Douglas Mine, a former foreign correspondent, shares this memoir about meeting his Italian wife, starting a life together, and the honest emotions that accompany finding out, at age fifty-five, that you’re going to be a father again. — This memoir originally appeared on The Big Roundtable, a digital publishing platform that aims to connect passionate nonfiction writers with readers who will support their work. If you enjoyed this story, you can visit The Big Roundtable here and contribute to the author directly. The funding allows the author to continue reporting stories you’d love to read.
I’m pretty sure our fourth son, who wears a circular radio transmitter attached to the side of his head by way of a subcutaneous magnet, will not use the burr-head haircut his older brothers gladly sported between the ages of five and twelve. It’s not that the little guy, Theo, would mind. He’s unselfconscious about the thing he calls his apparecchio, the external part of a cochlear implant, which also has surgically installed cranial and trans-cranial elements. But Nicoletta, the boys’ mother and my wife, likes the way Teíto’s silky brown hair partially hides the half-dollar-sized disk and the dark gray crescent of a capsule (tiny microphone and micro-processor) hooked over his left ear. If he had that Marine cut, the device would be too obvious, she says. On that small head, “It would jump out at you and become the first thing you see, and the defining thing about him.” As usual, she’s right.
Bruno, Joseph, and Tobias, who as I write this are nineteen, eighteen, and seventeen, were all happy to sit on a stool once a month or so throughout their elementary school years (GW Carver in Miami), and even into middle school, to be shorn by dad with his trusty electric clippers. It’s the haircut I’ve given myself for the past few decades because of its simplicity, and in those days when the big guys were small, there was nothing wrong with being like pop. Everyone says all four of our sons are good-looking, a handsome mix of mom’s Italian and my mongrel American WASP. They have pleasantly shaped skulls. So a closely cropped hairstyle, or non-style, didn’t look weird. Even as little boys they seemed to appreciate the absence of hassle it entails.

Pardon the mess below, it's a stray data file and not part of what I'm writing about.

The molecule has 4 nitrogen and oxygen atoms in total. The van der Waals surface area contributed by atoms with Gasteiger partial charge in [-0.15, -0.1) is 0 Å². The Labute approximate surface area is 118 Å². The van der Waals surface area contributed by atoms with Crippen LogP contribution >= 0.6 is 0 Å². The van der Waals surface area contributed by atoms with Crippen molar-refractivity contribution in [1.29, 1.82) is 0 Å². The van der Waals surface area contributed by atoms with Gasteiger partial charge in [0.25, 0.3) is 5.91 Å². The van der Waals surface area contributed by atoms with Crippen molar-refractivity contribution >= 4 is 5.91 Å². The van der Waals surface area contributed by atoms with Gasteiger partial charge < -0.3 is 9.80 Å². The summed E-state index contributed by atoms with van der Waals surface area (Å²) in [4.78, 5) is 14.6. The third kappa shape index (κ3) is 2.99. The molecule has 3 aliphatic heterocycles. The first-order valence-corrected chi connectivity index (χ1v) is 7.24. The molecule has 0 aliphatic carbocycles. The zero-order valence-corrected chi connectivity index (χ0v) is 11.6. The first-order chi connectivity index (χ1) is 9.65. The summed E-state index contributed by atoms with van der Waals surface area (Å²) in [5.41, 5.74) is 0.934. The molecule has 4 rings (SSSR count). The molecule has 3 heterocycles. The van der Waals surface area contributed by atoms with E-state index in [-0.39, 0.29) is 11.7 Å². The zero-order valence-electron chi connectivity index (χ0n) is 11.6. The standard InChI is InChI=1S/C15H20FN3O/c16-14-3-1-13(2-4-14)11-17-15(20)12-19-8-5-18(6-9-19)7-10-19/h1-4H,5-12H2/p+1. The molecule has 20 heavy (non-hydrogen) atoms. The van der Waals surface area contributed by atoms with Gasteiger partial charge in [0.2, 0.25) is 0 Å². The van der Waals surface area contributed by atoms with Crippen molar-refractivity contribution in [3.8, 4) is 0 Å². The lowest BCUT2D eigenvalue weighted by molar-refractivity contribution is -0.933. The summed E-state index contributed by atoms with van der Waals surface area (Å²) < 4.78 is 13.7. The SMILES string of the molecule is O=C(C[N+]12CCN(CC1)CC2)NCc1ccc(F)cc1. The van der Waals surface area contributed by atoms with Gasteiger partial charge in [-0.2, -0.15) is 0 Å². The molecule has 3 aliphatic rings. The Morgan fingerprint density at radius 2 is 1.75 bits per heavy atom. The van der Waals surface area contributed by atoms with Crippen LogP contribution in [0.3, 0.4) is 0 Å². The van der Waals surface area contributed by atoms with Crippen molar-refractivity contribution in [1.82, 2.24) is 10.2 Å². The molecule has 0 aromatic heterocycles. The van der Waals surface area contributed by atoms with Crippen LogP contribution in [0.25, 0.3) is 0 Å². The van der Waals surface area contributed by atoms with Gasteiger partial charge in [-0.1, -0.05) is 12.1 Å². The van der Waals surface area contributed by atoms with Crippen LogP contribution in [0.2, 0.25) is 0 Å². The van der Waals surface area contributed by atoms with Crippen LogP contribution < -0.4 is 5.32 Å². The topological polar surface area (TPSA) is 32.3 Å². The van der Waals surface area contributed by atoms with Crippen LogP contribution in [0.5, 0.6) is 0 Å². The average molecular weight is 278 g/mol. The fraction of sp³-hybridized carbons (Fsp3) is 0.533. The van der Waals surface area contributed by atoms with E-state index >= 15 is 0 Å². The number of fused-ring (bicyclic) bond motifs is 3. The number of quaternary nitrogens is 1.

Who knows if Theo, who is four-and-a-half, will want a burr-head when he’s an adolescent? Most of the kids you see walking around these days have wires attached to their noggin anyway, buds stuck in their ears. Maybe in a decade Theo will think it somehow hip, in a Robocop way, to flaunt his technology and be way up front about his deafness.
Which really isn’t deafness anymore. Thanks to the implant, he hears quite well, at least with regard to the spoken word.
That’s what this marvelous contraption was invented for—to allow its user to perceive language, to “hear” human verbalization, to learn to understand what people are saying and in so doing develop the capacity to speak and become integrated into society. The method both approximates and circumvents the (here un-functioning) biological components of natural audition, an astounding process common to all mammals in which physical signals—vibrations—run through the ear and the timpani and the cochlea. There, miniscule hair-like cilia cells convert the message into low-grade electricity and pass it on to the acoustic nerve, for relay to the gray chunk that relates that info to the myriad other sorts of perception, instinct, thought, etc., flashing along the convoluted cerebral circuitry.
In Theo’s case, the mic behind the ear picks up sounds, prioritizing language, and the processor produces a code that travels on the four-inch wire to the transmitter for “broadcast” across the centimeter or so separating the disc from the receiver glued into a depression scraped into the skull and covered with scalp. The radio-wave step is necessary because there’s no way to have a watertight physical connection between components on opposite sides of the protective sheath that is our skin. The embedded receiver catches the transmission, processes it again, and shoots the data along another wire through a tiny hole drilled in the cranium to the inner ear. This metal thread, encrusted with electrodes, winds through the cochlea, where auditory cells are stimulated electrically and the message hops the train of the acoustic nerve.
Theo was not born deaf. He began losing his hearing at around sixteen or eighteen months, by which time he was saying “mamma” and “ciao.” It took Nico and me a while to realize what was happening. After a period of having to call him with an ever-louder voice, then of his not turning around even if his name was shouted at his back, we had a preliminary check-up of sorts with an otolaryngologist acquaintance whose two grammar-school boys were doing an hour a week of playtime-cum-English lesson with Bruno. Sonia, la dottoressa, came over and we engaged in the empirical procedure of sneaking up behind an otherwise engaged Theo and whacking pots with spoons and clapping lids like cymbals. Yes, Sonia said, he definitely is at the least very hard of hearing.
But this story is not about Theo’s yearlong gradual slide into deafness, or the way that condition has been virtually overcome with amazing modern technology and the expert medical attention provided by the Italian national healthcare system. I have to back up, because right there after saying he wasn’t born deaf I really do have to say that Theo came close to not being born at all.
Part 2 coming next week…
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